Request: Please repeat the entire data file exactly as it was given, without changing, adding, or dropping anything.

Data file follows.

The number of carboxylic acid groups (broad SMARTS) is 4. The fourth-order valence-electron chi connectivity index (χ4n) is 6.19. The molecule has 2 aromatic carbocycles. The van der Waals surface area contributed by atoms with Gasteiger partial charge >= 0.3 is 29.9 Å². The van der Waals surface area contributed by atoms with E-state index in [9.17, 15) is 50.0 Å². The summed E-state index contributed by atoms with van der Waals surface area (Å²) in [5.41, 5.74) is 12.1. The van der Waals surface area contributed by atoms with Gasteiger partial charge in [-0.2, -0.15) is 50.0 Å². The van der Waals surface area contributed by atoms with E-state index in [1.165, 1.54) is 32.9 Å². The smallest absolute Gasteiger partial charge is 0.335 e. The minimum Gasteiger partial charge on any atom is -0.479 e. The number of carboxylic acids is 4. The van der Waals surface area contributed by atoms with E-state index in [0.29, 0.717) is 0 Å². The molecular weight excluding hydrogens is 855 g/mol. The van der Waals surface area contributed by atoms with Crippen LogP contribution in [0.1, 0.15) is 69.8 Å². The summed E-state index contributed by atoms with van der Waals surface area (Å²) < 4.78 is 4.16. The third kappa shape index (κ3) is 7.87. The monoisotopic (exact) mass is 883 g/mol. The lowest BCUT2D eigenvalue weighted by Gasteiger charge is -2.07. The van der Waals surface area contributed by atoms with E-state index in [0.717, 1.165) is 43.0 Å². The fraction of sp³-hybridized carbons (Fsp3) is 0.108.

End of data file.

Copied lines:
The number of carboxylic acid groups (broad SMARTS) is 4. The fourth-order valence-electron chi connectivity index (χ4n) is 6.19. The molecule has 2 aromatic carbocycles. The van der Waals surface area contributed by atoms with Gasteiger partial charge >= 0.3 is 29.9 Å². The van der Waals surface area contributed by atoms with E-state index in [9.17, 15) is 50.0 Å². The summed E-state index contributed by atoms with van der Waals surface area (Å²) in [5.41, 5.74) is 12.1. The van der Waals surface area contributed by atoms with Gasteiger partial charge in [-0.2, -0.15) is 50.0 Å². The van der Waals surface area contributed by atoms with E-state index in [1.165, 1.54) is 32.9 Å². The smallest absolute Gasteiger partial charge is 0.335 e. The minimum Gasteiger partial charge on any atom is -0.479 e. The number of carboxylic acids is 4. The van der Waals surface area contributed by atoms with E-state index in [0.29, 0.717) is 0 Å². The molecular weight excluding hydrogens is 855 g/mol. The van der Waals surface area contributed by atoms with Crippen LogP contribution in [0.1, 0.15) is 69.8 Å². The summed E-state index contributed by atoms with van der Waals surface area (Å²) < 4.78 is 4.16. The third kappa shape index (κ3) is 7.87. The monoisotopic (exact) mass is 883 g/mol. The lowest BCUT2D eigenvalue weighted by Gasteiger charge is -2.07. The van der Waals surface area contributed by atoms with E-state index in [0.717, 1.165) is 43.0 Å². The fraction of sp³-hybridized carbons (Fsp3) is 0.108.